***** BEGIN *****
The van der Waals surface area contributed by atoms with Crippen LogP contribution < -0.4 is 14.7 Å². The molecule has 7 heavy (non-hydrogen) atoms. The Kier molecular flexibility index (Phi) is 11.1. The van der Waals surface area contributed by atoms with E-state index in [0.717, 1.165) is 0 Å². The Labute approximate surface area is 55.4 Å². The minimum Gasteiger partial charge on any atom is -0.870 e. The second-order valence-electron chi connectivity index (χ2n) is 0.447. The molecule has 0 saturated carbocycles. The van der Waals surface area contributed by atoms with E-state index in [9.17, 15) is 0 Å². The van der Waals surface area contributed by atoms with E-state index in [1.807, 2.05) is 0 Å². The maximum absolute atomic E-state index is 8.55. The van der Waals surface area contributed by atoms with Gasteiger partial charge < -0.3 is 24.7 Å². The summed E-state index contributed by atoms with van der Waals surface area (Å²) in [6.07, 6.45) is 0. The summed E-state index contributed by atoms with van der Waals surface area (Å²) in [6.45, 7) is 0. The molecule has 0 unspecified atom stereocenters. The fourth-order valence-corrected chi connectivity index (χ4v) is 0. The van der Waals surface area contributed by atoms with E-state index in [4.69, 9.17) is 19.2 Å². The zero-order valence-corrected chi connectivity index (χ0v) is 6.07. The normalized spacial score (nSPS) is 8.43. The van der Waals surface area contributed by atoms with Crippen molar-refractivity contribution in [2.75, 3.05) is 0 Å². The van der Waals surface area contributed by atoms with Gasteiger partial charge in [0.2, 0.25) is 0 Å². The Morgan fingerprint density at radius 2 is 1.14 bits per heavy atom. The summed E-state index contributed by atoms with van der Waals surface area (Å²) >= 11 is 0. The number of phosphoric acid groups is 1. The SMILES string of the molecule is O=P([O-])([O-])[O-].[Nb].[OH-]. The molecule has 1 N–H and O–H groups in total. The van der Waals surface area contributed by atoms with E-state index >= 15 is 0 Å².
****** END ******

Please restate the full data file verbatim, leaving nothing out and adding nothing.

The van der Waals surface area contributed by atoms with Crippen LogP contribution < -0.4 is 14.7 Å². The molecule has 7 heavy (non-hydrogen) atoms. The Kier molecular flexibility index (Phi) is 11.1. The van der Waals surface area contributed by atoms with E-state index in [0.717, 1.165) is 0 Å². The Labute approximate surface area is 55.4 Å². The minimum Gasteiger partial charge on any atom is -0.870 e. The second-order valence-electron chi connectivity index (χ2n) is 0.447. The molecule has 0 saturated carbocycles. The van der Waals surface area contributed by atoms with E-state index in [9.17, 15) is 0 Å². The van der Waals surface area contributed by atoms with E-state index in [1.807, 2.05) is 0 Å². The maximum absolute atomic E-state index is 8.55. The van der Waals surface area contributed by atoms with Gasteiger partial charge < -0.3 is 24.7 Å². The summed E-state index contributed by atoms with van der Waals surface area (Å²) in [6.07, 6.45) is 0. The summed E-state index contributed by atoms with van der Waals surface area (Å²) in [6.45, 7) is 0. The molecule has 0 unspecified atom stereocenters. The fourth-order valence-corrected chi connectivity index (χ4v) is 0. The van der Waals surface area contributed by atoms with E-state index in [4.69, 9.17) is 19.2 Å². The zero-order valence-corrected chi connectivity index (χ0v) is 6.07. The normalized spacial score (nSPS) is 8.43. The van der Waals surface area contributed by atoms with Crippen molar-refractivity contribution in [2.75, 3.05) is 0 Å². The van der Waals surface area contributed by atoms with Gasteiger partial charge in [0.2, 0.25) is 0 Å². The Morgan fingerprint density at radius 2 is 1.14 bits per heavy atom. The summed E-state index contributed by atoms with van der Waals surface area (Å²) >= 11 is 0. The number of phosphoric acid groups is 1. The SMILES string of the molecule is O=P([O-])([O-])[O-].[Nb].[OH-]. The molecule has 1 N–H and O–H groups in total. The van der Waals surface area contributed by atoms with E-state index >= 15 is 0 Å².